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Long-Term Exposure to Low-Dose Radiation and Cancer: Dr. David Richardson at the Hiroshima Peace Institute (EN & JP)

 

The initiation of the Manhattan project in 1943 marked the emergence of the discipline of health physics and an expansion of research on the health effects of ionizing radiation. The health effects of occupational exposure to radiation were viewed from different perspectives by different members of the Atomic Energy Commission (AEC). There were those with immediate concerns and a focus on issues related to wartime production and health effects which were definite biological changes which are immediately evident or are of prognostic importance to health. Others had an interest in a more general understanding the effects of radiation on human health, including long term and genetic consequences. There were also managerial concerns, which persist today; Stafford Warren, medical director of the program, encouraged health research to help strengthen the government’s interest in case of lawsuits or demands for workers’ compensation. These concerns motivated a large scale epidemiological program of research on nuclear workers. Beginning in the mid-1980’s, numerous publications on cancer among workers at nuclear facilities appeared, mostly in the US and UK. Risk estimates from individual studies were uncertain, with wide confidence intervals; and, positive associations between radiation and cancer were observed in some, but not all cohorts. To summarize results across studies and improve statistical precision, pooling projects were undertaken. This lecture reviews the history of these pooled studies and then presents results from the most recent, largest, and most informative of these analyses, known as INWORKS. This is a combined study of 308,297 nuclear workers from the United Kingdom, France, and the United States of America. Quantitative results are presented and the strengths and limitations of INWORKS are discussed. (Lecture at Hiroshima Peace Institute, 30 November 2017)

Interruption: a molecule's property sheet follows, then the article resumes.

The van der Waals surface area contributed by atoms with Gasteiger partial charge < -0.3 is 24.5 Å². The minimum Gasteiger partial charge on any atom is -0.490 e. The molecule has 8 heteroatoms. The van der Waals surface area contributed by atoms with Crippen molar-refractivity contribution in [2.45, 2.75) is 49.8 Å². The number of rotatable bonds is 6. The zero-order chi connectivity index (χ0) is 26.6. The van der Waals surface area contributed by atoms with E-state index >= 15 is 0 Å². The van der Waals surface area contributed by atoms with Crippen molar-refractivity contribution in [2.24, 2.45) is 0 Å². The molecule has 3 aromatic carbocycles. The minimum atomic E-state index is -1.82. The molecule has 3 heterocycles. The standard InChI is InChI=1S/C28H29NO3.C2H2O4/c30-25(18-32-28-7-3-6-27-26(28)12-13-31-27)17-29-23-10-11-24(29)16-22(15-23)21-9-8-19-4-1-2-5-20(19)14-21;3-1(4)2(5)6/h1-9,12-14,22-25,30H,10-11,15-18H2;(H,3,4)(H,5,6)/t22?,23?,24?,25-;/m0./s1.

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January 19, 2018 - Posted by | radiation | , , ,

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